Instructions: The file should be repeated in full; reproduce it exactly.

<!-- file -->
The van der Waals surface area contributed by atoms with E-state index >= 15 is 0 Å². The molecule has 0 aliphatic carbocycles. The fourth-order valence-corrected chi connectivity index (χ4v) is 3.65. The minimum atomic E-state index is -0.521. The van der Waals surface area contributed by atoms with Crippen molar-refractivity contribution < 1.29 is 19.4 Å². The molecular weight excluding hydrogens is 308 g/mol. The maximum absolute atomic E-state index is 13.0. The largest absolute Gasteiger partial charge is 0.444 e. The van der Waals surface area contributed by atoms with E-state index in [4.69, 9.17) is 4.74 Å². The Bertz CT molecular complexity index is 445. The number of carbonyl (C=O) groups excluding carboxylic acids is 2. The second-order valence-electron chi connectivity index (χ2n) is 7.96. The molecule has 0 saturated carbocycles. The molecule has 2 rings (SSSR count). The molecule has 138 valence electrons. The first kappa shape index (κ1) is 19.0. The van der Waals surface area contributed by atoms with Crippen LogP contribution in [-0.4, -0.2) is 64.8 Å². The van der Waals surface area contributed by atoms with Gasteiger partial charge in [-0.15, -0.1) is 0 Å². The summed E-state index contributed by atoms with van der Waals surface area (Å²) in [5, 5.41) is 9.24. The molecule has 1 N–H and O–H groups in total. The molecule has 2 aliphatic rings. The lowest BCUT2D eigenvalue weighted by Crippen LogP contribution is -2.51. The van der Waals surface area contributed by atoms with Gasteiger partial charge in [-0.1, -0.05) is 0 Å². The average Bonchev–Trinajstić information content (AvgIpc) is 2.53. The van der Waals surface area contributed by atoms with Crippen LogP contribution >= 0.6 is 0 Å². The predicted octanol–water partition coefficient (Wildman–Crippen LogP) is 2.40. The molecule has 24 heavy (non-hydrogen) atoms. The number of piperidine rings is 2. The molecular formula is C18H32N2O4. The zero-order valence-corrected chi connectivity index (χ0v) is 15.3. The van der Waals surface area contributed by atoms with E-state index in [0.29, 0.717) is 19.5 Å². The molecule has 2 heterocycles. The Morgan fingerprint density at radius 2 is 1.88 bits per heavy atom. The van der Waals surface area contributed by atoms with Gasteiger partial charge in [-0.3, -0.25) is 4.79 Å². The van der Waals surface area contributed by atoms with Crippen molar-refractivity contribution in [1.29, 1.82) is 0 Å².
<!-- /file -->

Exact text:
The van der Waals surface area contributed by atoms with E-state index >= 15 is 0 Å². The molecule has 0 aliphatic carbocycles. The fourth-order valence-corrected chi connectivity index (χ4v) is 3.65. The minimum atomic E-state index is -0.521. The van der Waals surface area contributed by atoms with Crippen molar-refractivity contribution < 1.29 is 19.4 Å². The molecular weight excluding hydrogens is 308 g/mol. The maximum absolute atomic E-state index is 13.0. The largest absolute Gasteiger partial charge is 0.444 e. The van der Waals surface area contributed by atoms with E-state index in [4.69, 9.17) is 4.74 Å². The Bertz CT molecular complexity index is 445. The number of carbonyl (C=O) groups excluding carboxylic acids is 2. The second-order valence-electron chi connectivity index (χ2n) is 7.96. The molecule has 0 saturated carbocycles. The molecule has 2 rings (SSSR count). The molecule has 138 valence electrons. The first kappa shape index (κ1) is 19.0. The van der Waals surface area contributed by atoms with Crippen LogP contribution in [-0.4, -0.2) is 64.8 Å². The van der Waals surface area contributed by atoms with Gasteiger partial charge in [-0.15, -0.1) is 0 Å². The summed E-state index contributed by atoms with van der Waals surface area (Å²) in [5, 5.41) is 9.24. The molecule has 1 N–H and O–H groups in total. The molecule has 2 aliphatic rings. The lowest BCUT2D eigenvalue weighted by Crippen LogP contribution is -2.51. The van der Waals surface area contributed by atoms with Gasteiger partial charge in [-0.1, -0.05) is 0 Å². The average Bonchev–Trinajstić information content (AvgIpc) is 2.53. The van der Waals surface area contributed by atoms with Crippen LogP contribution >= 0.6 is 0 Å². The predicted octanol–water partition coefficient (Wildman–Crippen LogP) is 2.40. The molecule has 24 heavy (non-hydrogen) atoms. The number of piperidine rings is 2. The molecular formula is C18H32N2O4. The zero-order valence-corrected chi connectivity index (χ0v) is 15.3. The van der Waals surface area contributed by atoms with E-state index in [0.29, 0.717) is 19.5 Å². The molecule has 2 heterocycles. The Morgan fingerprint density at radius 2 is 1.88 bits per heavy atom. The van der Waals surface area contributed by atoms with Gasteiger partial charge in [-0.3, -0.25) is 4.79 Å². The van der Waals surface area contributed by atoms with Crippen molar-refractivity contribution in [1.29, 1.82) is 0 Å².